Results In the first evaluation, all sciatic functional index (SFI) values were similar (p = 0.609). Thirty days after the surgical procedure, we observed differences between all the comparisons: Sham + Nat (−34.64 ± 13.89) versus Graft (−145.9 ± 26.06); Sham + Nat versus Graft + Nat (−89.40 ± 7.501); Graft (−145.9 ± 26.06) versus Graft + Nat (−89.40 ± 7.501). In the measurements (60 and 90 days), there was no statistical difference between the Graft and Graft + Nat groups, with significantly lower values in relation to the control group (p < 0.001). The number of motor neurons presented differences in the comparisons between the Sham + Nat and Graft groups (647.1 ± 16.42 versus 563.4 ± 8.07; p < 0.05), and between the Sham + Nat and Graft + Nat groups (647.1 ± 16.42 versus 558.8 ± 14.79; p < 0.05). There was no difference between the Graft and Graft + Nat groups.

Conclusion Animals submitted to the swimming protocol after the sciatic nerve grafting procedure did not present differences in the SFI values and motor neuron numbers when compared to the control group. Therefore, this type of protocol is not efficient for the rehabilitation of peripheral nerve lesions that require grafting. Therefore, further studies are needed.


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Introduction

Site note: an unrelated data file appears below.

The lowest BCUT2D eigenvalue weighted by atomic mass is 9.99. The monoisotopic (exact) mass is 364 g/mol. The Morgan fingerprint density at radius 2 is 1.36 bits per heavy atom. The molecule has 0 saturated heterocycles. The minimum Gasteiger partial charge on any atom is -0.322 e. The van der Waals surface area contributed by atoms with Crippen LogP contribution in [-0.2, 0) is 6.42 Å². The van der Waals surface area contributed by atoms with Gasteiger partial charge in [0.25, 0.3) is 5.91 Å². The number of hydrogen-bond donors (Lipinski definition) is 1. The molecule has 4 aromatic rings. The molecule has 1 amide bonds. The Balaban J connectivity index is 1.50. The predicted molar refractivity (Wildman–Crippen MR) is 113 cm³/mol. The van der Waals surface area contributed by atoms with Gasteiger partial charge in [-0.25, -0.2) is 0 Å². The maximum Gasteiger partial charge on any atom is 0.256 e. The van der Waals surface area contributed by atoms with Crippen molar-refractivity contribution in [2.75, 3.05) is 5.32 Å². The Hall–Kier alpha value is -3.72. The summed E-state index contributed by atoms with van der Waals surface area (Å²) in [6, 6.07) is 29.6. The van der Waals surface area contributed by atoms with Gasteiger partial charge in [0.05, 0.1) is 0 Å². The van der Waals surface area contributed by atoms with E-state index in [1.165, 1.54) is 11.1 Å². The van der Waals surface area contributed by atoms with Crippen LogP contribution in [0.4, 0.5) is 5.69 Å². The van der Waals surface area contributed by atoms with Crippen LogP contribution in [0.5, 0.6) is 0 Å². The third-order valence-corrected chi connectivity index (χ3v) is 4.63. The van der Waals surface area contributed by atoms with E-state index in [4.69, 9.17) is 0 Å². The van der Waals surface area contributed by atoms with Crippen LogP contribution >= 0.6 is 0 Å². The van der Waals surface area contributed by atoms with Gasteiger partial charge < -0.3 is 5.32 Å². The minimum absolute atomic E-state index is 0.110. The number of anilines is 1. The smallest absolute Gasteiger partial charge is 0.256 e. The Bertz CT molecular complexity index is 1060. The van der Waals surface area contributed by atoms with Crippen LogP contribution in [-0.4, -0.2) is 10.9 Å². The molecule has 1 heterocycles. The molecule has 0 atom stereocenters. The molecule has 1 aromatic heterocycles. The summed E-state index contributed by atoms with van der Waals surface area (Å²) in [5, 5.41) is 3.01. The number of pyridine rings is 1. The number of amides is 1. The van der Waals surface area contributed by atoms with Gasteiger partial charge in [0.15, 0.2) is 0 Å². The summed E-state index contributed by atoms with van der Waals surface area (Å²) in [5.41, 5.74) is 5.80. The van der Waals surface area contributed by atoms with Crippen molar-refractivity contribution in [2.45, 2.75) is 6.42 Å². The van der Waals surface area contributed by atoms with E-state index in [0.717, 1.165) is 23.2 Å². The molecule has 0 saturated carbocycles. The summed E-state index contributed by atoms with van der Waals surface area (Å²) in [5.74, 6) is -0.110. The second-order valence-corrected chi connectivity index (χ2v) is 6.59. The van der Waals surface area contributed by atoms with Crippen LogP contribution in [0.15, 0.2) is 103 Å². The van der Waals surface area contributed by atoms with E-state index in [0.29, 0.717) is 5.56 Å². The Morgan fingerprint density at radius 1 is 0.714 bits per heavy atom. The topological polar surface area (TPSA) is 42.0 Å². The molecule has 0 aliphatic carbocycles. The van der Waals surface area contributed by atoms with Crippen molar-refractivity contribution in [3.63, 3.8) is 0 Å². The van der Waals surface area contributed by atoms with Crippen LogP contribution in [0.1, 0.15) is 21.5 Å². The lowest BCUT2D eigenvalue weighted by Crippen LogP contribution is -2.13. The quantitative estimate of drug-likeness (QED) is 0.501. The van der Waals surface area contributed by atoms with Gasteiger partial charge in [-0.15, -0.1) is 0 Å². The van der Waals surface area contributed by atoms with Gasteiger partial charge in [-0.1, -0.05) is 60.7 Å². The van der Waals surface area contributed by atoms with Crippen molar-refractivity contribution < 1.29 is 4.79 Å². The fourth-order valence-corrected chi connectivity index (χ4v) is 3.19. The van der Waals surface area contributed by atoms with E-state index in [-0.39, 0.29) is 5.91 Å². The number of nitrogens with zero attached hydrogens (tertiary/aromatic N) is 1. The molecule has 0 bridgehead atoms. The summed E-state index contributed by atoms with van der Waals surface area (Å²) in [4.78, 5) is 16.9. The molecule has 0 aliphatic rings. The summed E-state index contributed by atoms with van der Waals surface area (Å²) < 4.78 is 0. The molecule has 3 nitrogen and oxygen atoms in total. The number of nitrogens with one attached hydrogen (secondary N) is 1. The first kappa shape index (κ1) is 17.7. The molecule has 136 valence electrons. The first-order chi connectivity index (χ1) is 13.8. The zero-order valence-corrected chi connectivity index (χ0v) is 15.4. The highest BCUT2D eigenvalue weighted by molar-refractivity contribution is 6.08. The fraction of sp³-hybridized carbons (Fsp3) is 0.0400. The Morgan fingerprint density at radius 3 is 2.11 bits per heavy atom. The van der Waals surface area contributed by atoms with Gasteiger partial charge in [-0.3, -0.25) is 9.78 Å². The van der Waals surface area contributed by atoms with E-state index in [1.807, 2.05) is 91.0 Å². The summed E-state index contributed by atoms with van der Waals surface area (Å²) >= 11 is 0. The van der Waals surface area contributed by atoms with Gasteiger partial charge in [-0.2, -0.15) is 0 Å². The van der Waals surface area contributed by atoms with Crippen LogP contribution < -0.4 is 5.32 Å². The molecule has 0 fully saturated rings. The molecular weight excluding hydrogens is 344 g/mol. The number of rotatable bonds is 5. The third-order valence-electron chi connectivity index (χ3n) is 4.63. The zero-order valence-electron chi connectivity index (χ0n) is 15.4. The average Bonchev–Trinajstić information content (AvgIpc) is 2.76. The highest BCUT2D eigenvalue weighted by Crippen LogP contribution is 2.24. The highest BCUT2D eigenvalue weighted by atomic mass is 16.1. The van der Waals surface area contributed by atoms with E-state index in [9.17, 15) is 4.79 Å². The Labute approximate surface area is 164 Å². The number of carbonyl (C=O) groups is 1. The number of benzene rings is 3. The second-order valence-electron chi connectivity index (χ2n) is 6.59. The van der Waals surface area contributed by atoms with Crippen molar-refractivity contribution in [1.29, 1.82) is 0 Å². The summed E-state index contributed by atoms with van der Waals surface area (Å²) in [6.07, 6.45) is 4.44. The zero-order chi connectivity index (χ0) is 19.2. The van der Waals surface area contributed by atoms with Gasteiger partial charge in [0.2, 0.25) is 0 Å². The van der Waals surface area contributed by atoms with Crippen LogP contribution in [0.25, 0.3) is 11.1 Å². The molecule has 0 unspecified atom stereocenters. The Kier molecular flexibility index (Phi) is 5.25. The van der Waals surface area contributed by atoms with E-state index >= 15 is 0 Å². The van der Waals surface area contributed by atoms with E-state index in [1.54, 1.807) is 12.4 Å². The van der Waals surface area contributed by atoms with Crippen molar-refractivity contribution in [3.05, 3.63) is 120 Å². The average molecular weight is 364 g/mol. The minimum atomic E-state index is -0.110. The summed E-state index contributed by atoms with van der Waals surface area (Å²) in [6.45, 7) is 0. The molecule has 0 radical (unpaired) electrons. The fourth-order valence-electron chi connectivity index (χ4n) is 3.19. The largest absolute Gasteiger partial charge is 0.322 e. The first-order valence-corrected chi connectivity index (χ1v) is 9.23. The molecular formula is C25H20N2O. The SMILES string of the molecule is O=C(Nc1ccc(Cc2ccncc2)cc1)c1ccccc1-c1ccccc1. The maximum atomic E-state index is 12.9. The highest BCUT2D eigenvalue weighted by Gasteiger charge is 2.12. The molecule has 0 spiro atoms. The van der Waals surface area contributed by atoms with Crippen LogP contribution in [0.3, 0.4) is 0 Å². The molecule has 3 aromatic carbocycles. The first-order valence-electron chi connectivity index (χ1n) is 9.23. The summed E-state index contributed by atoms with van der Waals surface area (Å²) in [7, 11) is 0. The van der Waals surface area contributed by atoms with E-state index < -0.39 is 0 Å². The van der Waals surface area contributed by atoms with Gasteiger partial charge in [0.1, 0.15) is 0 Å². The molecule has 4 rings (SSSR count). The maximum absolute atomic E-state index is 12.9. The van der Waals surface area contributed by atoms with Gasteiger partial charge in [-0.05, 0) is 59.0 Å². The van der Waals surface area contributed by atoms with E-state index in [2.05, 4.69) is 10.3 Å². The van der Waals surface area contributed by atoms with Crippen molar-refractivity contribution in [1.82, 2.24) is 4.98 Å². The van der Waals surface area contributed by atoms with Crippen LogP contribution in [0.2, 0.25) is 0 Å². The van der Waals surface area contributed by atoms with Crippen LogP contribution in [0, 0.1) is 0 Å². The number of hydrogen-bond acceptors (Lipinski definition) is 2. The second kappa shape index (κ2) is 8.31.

Peripheral nerve lesions are frequent in the clinical practice and represent a health problem capable of generating disability in the population.[1] The etiological factors most associated with injuries include: motor vehicle collision, penetrating injury, and sports-related injuries.[2]

Morphologically, there is an increase in intramuscular connective tissue and muscular atrophy evidenced by the decrease in the cross-sectional area of muscle fibers.[3] These changes cause pain and tenderness along the nerve fiber,[4] which may result in limitations to the patients.

Although peripheral nerves have the capacity for regeneration,[5] recovery is critically dependent on postinjury treatment.[1] Nonsurgical treatments, such as physical exercise, may act on peripheral nerve regeneration.[4]